Neither Health Canada, the Canadian Nuclear Safety Commission (CNSC), Natural Resources Canada, Ontario Public Health, nor the provincial or federal environment ministries list these uranium species as present in Port Hope or as potential contaminants to the residents and workers there, and no environmental, biological or radiological study has previously identified these species of uranium in any jurisdiction in Canada, he stated.

“In doing so, Jack Cornett and Health Canada stated an unambiguous medical and scientific falsehood,” Mr. Weyman stated in the letter. “In its December 20, 2007 statement to the Port Hope Town Council and local press, your department (Health Canada) states that the industrial commercial uranium contaminants and species of radioactive materials found by UMRC in the bodies of Port Hope former nuclear workers and residents are ‘typical for Canadians.'”

Mr. Weyman stated that on January 21, correspondence to Port Hope Mayor Linda Thompson, on the minister’s letterhead, repeated the same “falsehood”: “all the (uranium) levels are low and typical of the range in normal background values in individual Canadians”; and, “regardless of whether the uranium was natural or included artificial materials,” the “highest reported uranium value . . . is only a fraction of the public dose limit.”

Faye More of the health concerns committee said she’ll be surprised if the group ever receives a response to its concerns from Mr. Clement’s office.

“It’s difficult for them (the Ministry of Health) when people with expertise are coming along with these studies,” Ms. More said in an interview. “The fact is, we were promised studies a long time ago. What we want is the truth.”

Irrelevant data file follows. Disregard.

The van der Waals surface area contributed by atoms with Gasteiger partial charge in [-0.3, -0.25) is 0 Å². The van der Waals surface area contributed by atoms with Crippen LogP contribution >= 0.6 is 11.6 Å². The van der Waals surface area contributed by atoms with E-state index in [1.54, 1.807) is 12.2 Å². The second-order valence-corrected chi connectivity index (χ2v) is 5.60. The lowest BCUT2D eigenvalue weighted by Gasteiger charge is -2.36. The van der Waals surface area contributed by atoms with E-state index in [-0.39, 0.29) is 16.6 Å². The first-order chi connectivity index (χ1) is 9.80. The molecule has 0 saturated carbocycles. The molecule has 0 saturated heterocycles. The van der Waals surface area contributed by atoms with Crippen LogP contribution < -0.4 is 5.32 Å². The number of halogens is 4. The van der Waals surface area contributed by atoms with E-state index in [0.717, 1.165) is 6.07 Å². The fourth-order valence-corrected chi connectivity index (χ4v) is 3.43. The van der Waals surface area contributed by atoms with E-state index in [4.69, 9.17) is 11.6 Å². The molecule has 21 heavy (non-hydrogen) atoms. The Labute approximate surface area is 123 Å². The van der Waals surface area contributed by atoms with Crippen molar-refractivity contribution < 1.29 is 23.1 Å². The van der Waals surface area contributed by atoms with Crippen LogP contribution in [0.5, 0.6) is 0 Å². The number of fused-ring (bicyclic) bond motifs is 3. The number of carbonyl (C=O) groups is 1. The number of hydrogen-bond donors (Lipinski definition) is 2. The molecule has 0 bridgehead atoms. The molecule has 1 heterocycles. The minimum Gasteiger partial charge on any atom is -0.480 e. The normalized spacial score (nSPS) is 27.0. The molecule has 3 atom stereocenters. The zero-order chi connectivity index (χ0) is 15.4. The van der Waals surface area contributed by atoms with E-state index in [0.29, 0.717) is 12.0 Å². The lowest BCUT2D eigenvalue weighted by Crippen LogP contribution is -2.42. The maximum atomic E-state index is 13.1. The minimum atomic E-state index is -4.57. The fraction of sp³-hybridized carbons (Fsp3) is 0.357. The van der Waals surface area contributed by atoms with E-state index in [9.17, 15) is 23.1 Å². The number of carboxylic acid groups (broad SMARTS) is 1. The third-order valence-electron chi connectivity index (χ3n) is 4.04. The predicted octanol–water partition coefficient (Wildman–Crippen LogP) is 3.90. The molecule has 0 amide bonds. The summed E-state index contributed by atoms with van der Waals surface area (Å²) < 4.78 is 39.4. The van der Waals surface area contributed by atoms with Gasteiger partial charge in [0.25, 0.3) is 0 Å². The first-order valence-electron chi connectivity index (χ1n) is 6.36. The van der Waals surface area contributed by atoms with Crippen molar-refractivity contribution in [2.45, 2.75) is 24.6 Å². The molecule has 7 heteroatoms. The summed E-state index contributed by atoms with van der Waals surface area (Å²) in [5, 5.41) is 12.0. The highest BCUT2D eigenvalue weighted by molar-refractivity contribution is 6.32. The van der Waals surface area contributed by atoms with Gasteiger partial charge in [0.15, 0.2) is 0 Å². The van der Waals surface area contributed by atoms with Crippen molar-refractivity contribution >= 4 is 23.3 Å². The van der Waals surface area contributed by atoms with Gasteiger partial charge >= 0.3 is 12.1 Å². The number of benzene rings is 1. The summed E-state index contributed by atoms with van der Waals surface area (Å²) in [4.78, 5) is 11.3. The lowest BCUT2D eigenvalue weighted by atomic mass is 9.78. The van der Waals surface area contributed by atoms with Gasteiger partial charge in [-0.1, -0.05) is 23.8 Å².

The issue is not going to go away, no matter how much the government agencies and CNSC want it to, and these agencies have no evidence to support what they say, Ms. More said.

“Health Canada does not have the Port Hope study subjects’ medical and exposure history information needed to calculate radiation doses,” Mr. Weyman stated. “Director Cornett has categorically misinformed the Municipality of Port Hope. He stated that Health Canada contacted UMRC for detailed study information. No such contact was received. The Minister may have been misled into a belief that radiation dose can be calculated from the quantity of the uranium in the urine. This indicates Health Canada has also, like Dr. (Murray) Finkelstein, misunderstood the physical-chemistry of the species of the contaminant found in Port Hope.”

Dr. Finkelstein was hired by the Municipality of Port Hope to conduct an independent review of the UMRC study. He is with McMaster University’s occupational health and environmental medicine program and the University of Toronto’s family medicine and public health sciences department.

Northumberland-Quinte West MP Rick Norlock said professionals have looked at the UMRC study results and he trusts Health Canada more than a known anti-nuclear group.

“I don’t know how they (the health concerns committee) can claim their experts are right and all of ours are wrong,” Mr. Norlock said.

“We would love to have a forum in Ottawa to have the opportunity to challenge what they’re saying,” Ms. More said. “This isn’t going to go away.”

[email protected]


Comment on Global Research Articles on our Facebook page

Become a Member of Global Research


Articles by: Global Research

Disclaimer: The contents of this article are of sole responsibility of the author(s). The Centre for Research on Globalization will not be responsible for any inaccurate or incorrect statement in this article. The Centre of Research on Globalization grants permission to cross-post Global Research articles on community internet sites as long the source and copyright are acknowledged together with a hyperlink to the original Global Research article. For publication of Global Research articles in print or other forms including commercial internet sites, contact: [email protected].ca

www.globalresearch.ca contains copyrighted material the use of which has not always been specifically authorized by the copyright owner. We are making such material available to our readers under the provisions of "fair use" in an effort to advance a better understanding of political, economic and social issues. The material on this site is distributed without profit to those who have expressed a prior interest in receiving it for research and educational purposes. If you wish to use copyrighted material for purposes other than "fair use" you must request permission from the copyright owner.

For media inquiries: [email protected]